As adults talking to adults, we assume our clients, who have paid for our advice and instruction, are ready to take heed of it all. When that doesn’t happen, we would do well to try and find out WHY our words are falling on deaf ears.
Some key points:
1. They may be keeping secret eating habits from us
2. There may be medical issues they have shied away from disclosing
3. They may not agree with our advice
4. They may have anxieties that hold them back
A lot of this is about keeping it real and being honest and open with the trainer. Looking at the first point, it could be very difficult for an overweight client to admit to their eating habits entirely, especially if they are ashamed or in any way feel inferior to people who manage their weight more successfully. A lean, muscular trainer, in tight fitting training gear, might be the last person that client will feel like confiding in. However, the matter is sometimes even more basic: they are not ready to admit it to themselves. We can help them get over that first hurdle by talking through the idea of “forgotten” food.
A couple of years back, I had a weight loss client who was not losing weight despite faultless food diaries and a robust training programme. She was adamant that her diaries were an honest reflection of her food intake. However, when we got chatting, she said that she didn’t snack – except the muesli bars she kept in her bag for when she ” felt faint”. It turned out that she had been told she needed to keep her blood sugars level by never feeling hungry, and always keeping “topped up”. She was rather apologetic for not having mentioned these bars sooner, so I said that was fine, we can all forget things, especially if we eat while doing something else, such as watching TV, or in the car. “Oh”, she said, ” I do eat in the car as well.” I said not to worry, we can adjust the food diary, when did she eat in the car? “Every day,” she said, “because I don’t want to take them in the house.” The “them” she was referring to turned out to be a daily addition to her diet of three family size pork pies, which she didnt want to admit to herself that she was eating, so she ate them in the car, and threw away the wrappings when out. That way, her diet at home was ” clean”, and the muesli bars, pork pies and the boiled sweets (for a very persistent sore throat) were all conveniently kept out of the picture. I thought it was an interesting subconscious ploy to please others, but it was no help to her weight loss!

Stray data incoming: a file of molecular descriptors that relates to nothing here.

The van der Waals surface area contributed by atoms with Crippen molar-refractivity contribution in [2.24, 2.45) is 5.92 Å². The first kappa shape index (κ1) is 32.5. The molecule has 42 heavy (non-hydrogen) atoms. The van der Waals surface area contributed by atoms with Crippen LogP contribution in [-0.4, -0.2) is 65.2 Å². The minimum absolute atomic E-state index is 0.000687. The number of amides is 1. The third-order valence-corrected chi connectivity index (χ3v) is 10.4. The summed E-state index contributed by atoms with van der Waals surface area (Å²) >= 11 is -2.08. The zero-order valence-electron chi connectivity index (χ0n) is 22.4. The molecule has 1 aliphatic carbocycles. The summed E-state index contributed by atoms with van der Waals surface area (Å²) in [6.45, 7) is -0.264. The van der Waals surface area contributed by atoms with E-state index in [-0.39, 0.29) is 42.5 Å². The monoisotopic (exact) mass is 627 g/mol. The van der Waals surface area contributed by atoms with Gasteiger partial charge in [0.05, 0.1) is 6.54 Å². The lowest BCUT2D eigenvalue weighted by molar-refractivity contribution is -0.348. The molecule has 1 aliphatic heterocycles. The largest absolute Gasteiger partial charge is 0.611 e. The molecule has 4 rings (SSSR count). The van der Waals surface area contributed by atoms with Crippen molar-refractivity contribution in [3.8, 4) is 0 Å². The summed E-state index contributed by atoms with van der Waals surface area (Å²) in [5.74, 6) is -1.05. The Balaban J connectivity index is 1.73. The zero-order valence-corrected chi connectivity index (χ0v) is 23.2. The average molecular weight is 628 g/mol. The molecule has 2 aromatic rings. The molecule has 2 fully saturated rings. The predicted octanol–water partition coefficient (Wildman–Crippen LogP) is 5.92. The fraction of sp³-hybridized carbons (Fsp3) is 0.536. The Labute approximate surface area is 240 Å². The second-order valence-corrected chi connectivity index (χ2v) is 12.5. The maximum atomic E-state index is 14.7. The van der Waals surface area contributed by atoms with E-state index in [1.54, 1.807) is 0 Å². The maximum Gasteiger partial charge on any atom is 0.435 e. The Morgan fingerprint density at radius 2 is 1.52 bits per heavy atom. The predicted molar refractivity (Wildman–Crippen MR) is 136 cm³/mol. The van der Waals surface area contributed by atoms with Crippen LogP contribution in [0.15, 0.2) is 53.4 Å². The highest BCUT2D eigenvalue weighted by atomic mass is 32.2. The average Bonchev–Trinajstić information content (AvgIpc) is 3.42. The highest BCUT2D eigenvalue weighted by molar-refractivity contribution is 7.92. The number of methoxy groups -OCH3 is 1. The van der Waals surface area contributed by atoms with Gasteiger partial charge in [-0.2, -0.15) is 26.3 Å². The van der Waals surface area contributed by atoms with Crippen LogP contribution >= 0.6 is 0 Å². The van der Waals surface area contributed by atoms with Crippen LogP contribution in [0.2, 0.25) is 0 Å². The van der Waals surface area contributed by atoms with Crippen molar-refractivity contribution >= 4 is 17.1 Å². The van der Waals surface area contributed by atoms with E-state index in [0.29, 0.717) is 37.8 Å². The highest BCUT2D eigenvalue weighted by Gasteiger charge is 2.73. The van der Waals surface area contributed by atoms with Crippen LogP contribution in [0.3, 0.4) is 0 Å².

What I took from this was to learn to ask my clients
1. Do you think these questions about your nutrition are important?
2. Do you know why it’s important to tell me about any medical issues – even if they’re a little bit embarrassing?
3. What will you do or say if you don’t like the advice I give you?
4. Will you try to tell me how you feel, and give me honest feedback during training, so that we can understand each other please?
It may not work every time, but generally I have found these questions get us talking, and it helps me gauge how receptive my client is to the task ahead of us.